Paul Kitchen | The Making of Wheelhouse
In December 2015 I released ‘Living with Fiction’ (LWF), my first new album of original songs in 22 years. The recording itself took more than 2 ½ years to complete. In my defense there was a bit of a learning curve involved, due to all of the new hardware and software I was using. And it definitely took a while before I started to like what I was hearing. Shaking off the rust indeed.
Fast forward to January 2016, and the shocking news of David Bowie’s passing. I must say it stunned and rattled me for a while. In late February, after a month of Blackstar floating around in my head and Lazarus dreams, I decided I would attempt to record a Bowie track. I ended up recording ‘Everyone Says Hi’ – one of my all-time favorite Bowie songs. I didn’t fret over it like I did with LWF, and had it mixed, mastered, licensed and available online 7 days later. (The money may be gone in music, but there is definitely a new swiftness to getting your work out there.)
After the Bowie track started to settle in, for some reason I thought I might want to do a Peter Gabriel song. My wife Sherry suggested I do ‘Solsbury Hill’. I said no, I’m only going to attempt my favorite songs (commercial or not); so I decided to tackle ‘San Jacinto’. This led to choosing the next artist and song, and the basic concept of an album of my favorite songs, by artists who have influenced me. Who I chose ‘not’ to cover became as important as who I did cover.
In March I laid down the additional 9 tracks that would comprise Wheelhouse (a remix of ‘Everyone Says Hi’ is the 10th track). The artists/songwriters I settled on were David Bowie, Joe Cocker, Bruce Cockburn, Peter Gabriel, Joni Mitchell, Lou Reed, Robbie Robertson, Leon Russell, Tony Joe White, and Neil Young. Joe Cocker is the odd man out here as far as songwriters go, but I had to include him because he’s at the top of my list of favorite singers (The Cocker track was written by Chris Botti and The Blue Nile). April and the first week of May were used for overdubs, mixing, mastering and artwork.
I also decided whatever I did, it couldn’t take years to complete. In fact, I wanted to do something in the time frame my recordings had been completed in 30 years prior. A month maybe, two months max. Granted, I only had 4 or 8 tracks to work with back then, compared to 60 tracks on ‘Everyone Says Hi’. I also knew I needed a due date, so I could actually finish the thing. I believe LWF only came out because of the decision to have it out on my birthday last year. Without that, I suspect I’d still be working on it. So we looked for a notable date. Thinking of the song ‘Under This Black Moon’ from LWF, I wondered when was the next Black Moon? Too far out. How about a Blue Moon? Bingo – May 21st. So I had a target and could only fret for a short while longer. This all contributed to ‘Wheelhouse’ taking a little less than 3 months to complete.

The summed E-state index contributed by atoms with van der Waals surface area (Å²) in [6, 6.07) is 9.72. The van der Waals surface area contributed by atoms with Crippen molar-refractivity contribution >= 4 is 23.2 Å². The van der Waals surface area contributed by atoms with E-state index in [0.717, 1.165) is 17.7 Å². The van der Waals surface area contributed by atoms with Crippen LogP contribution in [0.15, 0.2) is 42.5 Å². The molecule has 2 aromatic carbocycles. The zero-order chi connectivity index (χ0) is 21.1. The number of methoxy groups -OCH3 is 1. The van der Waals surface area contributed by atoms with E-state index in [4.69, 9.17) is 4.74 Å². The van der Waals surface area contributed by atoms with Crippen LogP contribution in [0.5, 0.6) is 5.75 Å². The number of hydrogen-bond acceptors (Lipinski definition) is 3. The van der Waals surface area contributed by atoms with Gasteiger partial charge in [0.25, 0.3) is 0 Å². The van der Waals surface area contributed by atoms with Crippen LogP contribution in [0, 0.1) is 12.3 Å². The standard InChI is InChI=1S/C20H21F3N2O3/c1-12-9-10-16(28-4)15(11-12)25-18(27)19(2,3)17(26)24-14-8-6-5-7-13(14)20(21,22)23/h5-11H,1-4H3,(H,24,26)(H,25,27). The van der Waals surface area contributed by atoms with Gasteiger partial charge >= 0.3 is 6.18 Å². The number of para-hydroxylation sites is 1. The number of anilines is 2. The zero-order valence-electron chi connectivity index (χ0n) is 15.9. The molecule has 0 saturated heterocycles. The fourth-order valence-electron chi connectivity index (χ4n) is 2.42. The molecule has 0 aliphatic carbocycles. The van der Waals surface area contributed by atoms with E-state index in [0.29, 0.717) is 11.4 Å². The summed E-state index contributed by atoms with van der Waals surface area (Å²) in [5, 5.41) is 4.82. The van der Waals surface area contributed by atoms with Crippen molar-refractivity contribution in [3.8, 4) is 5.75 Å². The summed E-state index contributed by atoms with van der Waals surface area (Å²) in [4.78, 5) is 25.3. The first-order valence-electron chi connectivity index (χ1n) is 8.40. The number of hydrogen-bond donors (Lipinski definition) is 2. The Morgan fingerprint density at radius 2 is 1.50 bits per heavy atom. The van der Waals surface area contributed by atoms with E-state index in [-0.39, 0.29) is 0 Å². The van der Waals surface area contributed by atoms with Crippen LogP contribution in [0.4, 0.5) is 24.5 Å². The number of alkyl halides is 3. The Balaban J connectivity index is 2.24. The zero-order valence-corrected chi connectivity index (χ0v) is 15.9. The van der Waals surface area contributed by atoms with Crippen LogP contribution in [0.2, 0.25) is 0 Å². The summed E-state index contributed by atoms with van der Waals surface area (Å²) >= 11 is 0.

I know the album is a bit rough around the edges, but hopefully that’s for the better. As for the title, I have to credit my wife. After hearing the playback of ‘Unbound’ over and over the night I banged it into shape, she said “that song is right in your Wheelhouse”. I knew right then that was the title. I’ve since found out several other albums have the same title. Oh well… As a side note, I had no idea licensing 10 cover songs could be so costly, but it is. Tell your friends ‘Wheelhouse’ is a must have!
As with most of my recorded work, I played all of the instruments on ‘Wheelhouse’, handled the vocals, engineering etc. It’s something I’ve always aspired to do since I first heard Paul McCartney and Emitt Rhodes do it over 45 years ago, and definitely a homemade thing. I’m sure it would sound better if I was able to throw more money at it, but….it is what it is. I play the studio like I play the guitar – upside down. This being my 40th year of writing and recording music, I figure it’s OK to do my first covers album. Turns out I like this album a lot, with all of the songs having a special meaning for me. Here’s hoping you feel the same way. And thank you David Bowie – for the inspiration.
Compact Discs will be available in the next few days on Amazon.com and CD Baby.